• MODOs can easily manage their donations
As a MODO, you control what you give, and you can change your monthly donation
amount any time. Through your personal donor account, you can update your payment
information or schedule. You’ll receive an automatic Tri-State membership at the
respective level when you begin your monthly donations, along with your MODO sticker.
How can your gift-giving fly higher and stronger? Get MODOvated and join our recurring donor flock today!
Visit to sign up and help us save birds’ lives. If you have any questions, call
Duke Doblick at (302) 737-9543, extension 108.

Tri-State’s 2017 Open House is only a few months away, and once
again WSFS Bank will be the Lead Sponsor. From 11 a.m. to 4 p.m.
on Sunday, May 7, our guests will be able to take self-guided tours of
the Frink Center for Wildlife and the Wildlife Response Annex. The big
tent will feature kids’ activities, food, Tri-State merchandise, and more. For a feathered treat, guests can enjoy
close-up encounters with Phung Luu and his trained raptors.
Stop by and see Duke Doblick in the development office or call him at (302) 737-9543, extension 108, to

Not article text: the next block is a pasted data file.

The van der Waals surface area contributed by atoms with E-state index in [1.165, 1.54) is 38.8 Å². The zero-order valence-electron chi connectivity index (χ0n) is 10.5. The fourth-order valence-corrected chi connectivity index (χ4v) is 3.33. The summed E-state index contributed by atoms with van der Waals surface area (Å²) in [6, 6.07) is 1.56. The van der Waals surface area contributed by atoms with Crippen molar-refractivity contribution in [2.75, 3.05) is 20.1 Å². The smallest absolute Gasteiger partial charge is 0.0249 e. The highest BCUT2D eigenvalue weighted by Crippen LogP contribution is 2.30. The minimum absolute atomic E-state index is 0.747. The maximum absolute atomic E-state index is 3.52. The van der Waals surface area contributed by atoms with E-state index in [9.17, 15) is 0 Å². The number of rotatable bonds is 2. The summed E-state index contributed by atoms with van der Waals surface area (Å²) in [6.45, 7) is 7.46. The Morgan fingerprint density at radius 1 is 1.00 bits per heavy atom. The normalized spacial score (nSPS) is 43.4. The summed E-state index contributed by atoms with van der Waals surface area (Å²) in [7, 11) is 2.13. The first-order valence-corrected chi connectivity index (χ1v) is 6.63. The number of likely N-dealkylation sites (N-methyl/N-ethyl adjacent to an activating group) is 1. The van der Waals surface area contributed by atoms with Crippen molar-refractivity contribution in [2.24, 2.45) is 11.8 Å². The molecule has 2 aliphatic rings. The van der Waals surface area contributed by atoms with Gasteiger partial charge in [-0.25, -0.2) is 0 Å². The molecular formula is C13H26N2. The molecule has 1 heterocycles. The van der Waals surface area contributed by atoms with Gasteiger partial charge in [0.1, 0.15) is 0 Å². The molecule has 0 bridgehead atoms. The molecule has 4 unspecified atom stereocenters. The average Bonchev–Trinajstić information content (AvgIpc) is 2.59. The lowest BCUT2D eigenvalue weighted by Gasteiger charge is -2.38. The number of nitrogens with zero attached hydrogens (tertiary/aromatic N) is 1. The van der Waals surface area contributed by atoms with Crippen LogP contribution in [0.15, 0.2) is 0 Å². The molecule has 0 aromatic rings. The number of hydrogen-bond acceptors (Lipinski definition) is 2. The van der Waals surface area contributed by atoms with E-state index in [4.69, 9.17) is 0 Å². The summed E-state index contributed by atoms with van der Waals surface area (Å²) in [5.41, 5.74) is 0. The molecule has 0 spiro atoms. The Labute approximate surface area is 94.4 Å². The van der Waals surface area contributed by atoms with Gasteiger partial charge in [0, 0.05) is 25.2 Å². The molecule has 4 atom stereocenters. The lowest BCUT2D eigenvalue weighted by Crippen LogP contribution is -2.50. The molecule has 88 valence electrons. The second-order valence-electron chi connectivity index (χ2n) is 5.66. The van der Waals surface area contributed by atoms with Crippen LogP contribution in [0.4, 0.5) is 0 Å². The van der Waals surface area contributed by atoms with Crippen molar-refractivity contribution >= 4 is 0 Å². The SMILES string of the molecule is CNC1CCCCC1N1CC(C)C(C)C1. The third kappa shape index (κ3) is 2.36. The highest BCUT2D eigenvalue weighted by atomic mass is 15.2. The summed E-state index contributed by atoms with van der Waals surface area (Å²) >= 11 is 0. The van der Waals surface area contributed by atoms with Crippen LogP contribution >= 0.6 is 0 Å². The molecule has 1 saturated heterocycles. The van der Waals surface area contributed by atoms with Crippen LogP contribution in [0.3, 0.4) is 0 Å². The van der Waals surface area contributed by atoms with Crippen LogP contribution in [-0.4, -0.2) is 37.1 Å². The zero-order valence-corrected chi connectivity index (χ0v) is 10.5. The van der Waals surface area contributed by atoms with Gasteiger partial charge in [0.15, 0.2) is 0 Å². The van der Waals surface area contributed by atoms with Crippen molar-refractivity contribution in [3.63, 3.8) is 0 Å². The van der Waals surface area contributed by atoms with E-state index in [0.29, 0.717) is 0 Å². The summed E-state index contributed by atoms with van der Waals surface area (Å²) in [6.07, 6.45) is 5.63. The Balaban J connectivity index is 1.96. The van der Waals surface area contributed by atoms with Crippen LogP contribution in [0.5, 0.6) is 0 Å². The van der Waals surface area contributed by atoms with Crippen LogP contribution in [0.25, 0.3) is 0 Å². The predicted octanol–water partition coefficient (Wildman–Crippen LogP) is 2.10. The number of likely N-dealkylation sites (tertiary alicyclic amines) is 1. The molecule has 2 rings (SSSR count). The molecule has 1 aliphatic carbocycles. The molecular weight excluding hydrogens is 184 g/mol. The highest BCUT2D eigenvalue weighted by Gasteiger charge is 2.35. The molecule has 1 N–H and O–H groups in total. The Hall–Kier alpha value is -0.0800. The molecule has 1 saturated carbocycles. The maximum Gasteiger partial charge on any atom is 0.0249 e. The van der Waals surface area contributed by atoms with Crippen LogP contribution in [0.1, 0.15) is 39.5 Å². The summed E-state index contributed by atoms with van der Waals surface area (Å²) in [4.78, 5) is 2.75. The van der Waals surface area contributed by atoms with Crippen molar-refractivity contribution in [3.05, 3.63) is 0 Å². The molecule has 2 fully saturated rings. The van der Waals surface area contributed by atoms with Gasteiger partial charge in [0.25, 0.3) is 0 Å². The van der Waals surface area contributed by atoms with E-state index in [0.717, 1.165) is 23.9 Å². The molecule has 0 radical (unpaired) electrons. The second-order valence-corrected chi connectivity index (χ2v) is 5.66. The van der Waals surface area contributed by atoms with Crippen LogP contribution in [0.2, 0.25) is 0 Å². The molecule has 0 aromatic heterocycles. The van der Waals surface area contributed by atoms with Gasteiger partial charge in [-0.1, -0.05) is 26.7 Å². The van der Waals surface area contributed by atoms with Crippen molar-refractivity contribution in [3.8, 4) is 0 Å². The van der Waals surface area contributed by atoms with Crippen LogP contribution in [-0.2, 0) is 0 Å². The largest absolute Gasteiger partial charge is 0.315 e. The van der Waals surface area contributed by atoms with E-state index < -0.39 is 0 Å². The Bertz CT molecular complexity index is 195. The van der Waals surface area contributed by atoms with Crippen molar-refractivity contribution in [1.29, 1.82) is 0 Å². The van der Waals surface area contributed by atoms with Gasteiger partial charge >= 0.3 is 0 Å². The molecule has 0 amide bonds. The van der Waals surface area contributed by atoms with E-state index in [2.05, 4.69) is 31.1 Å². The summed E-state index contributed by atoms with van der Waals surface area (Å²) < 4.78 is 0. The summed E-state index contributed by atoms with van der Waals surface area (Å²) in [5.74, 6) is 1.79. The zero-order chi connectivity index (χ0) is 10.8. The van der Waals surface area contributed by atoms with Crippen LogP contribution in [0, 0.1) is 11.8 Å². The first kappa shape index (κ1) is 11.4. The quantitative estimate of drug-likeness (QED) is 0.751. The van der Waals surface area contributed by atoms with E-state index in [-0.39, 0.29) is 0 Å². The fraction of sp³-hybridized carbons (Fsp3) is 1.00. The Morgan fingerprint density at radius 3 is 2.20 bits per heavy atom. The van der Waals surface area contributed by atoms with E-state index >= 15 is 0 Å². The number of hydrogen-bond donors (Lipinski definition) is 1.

volunteer to help that day or to help us plan this important community event.

2017 Information Sessions. Do you have friends or family members who think they may be interested in
volunteering for Tri-State, but who want to make sure it’s the right choice for them? We have the perfect
solution: a one-hour Information Session that gives prospective volunteers a good overview of our operations
and expectations. All those interested in volunteering at Tri-State must attend one Information Session before
they can register for a bird-care workshop.
February: Saturday, February 25, 11 a.m.
March: Saturdays, March 4, 11, and 18, 11 a.m.; and Thursday, March 23, 6 p.m.
Adult Bird Care Workshop. April 1, 8 a.m. to 1 p.m.
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Volunteer Appreciation Celebration, Sunday, April 9, 2 p.m. See the article above for details and be
sure to save the date. We want to see you there!
Open House. Sunday, May 7, 2017. See article above.